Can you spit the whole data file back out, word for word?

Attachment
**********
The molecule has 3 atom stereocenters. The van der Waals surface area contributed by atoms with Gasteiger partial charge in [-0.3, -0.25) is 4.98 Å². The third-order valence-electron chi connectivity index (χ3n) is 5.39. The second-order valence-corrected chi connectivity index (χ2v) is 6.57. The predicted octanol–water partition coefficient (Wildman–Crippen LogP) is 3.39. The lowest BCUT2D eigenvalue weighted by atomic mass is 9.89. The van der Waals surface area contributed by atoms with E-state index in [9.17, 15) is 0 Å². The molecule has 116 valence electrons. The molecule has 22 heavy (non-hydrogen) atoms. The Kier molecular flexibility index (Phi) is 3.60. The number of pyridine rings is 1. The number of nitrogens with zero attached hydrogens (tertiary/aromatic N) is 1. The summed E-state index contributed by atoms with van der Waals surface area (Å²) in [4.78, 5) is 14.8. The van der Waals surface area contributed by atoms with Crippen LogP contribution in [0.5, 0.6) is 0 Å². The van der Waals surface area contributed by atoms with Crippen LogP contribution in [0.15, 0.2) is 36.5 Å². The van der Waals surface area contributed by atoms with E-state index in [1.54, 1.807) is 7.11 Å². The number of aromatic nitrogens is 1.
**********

The molecule has 3 atom stereocenters. The van der Waals surface area contributed by atoms with Gasteiger partial charge in [-0.3, -0.25) is 4.98 Å². The third-order valence-electron chi connectivity index (χ3n) is 5.39. The second-order valence-corrected chi connectivity index (χ2v) is 6.57. The predicted octanol–water partition coefficient (Wildman–Crippen LogP) is 3.39. The lowest BCUT2D eigenvalue weighted by atomic mass is 9.89. The van der Waals surface area contributed by atoms with E-state index in [9.17, 15) is 0 Å². The molecule has 116 valence electrons. The molecule has 22 heavy (non-hydrogen) atoms. The Kier molecular flexibility index (Phi) is 3.60. The number of pyridine rings is 1. The number of nitrogens with zero attached hydrogens (tertiary/aromatic N) is 1. The summed E-state index contributed by atoms with van der Waals surface area (Å²) in [4.78, 5) is 14.8. The van der Waals surface area contributed by atoms with Crippen LogP contribution in [0.5, 0.6) is 0 Å². The van der Waals surface area contributed by atoms with Crippen LogP contribution in [0.15, 0.2) is 36.5 Å². The van der Waals surface area contributed by atoms with E-state index in [1.54, 1.807) is 7.11 Å². The number of aromatic nitrogens is 1.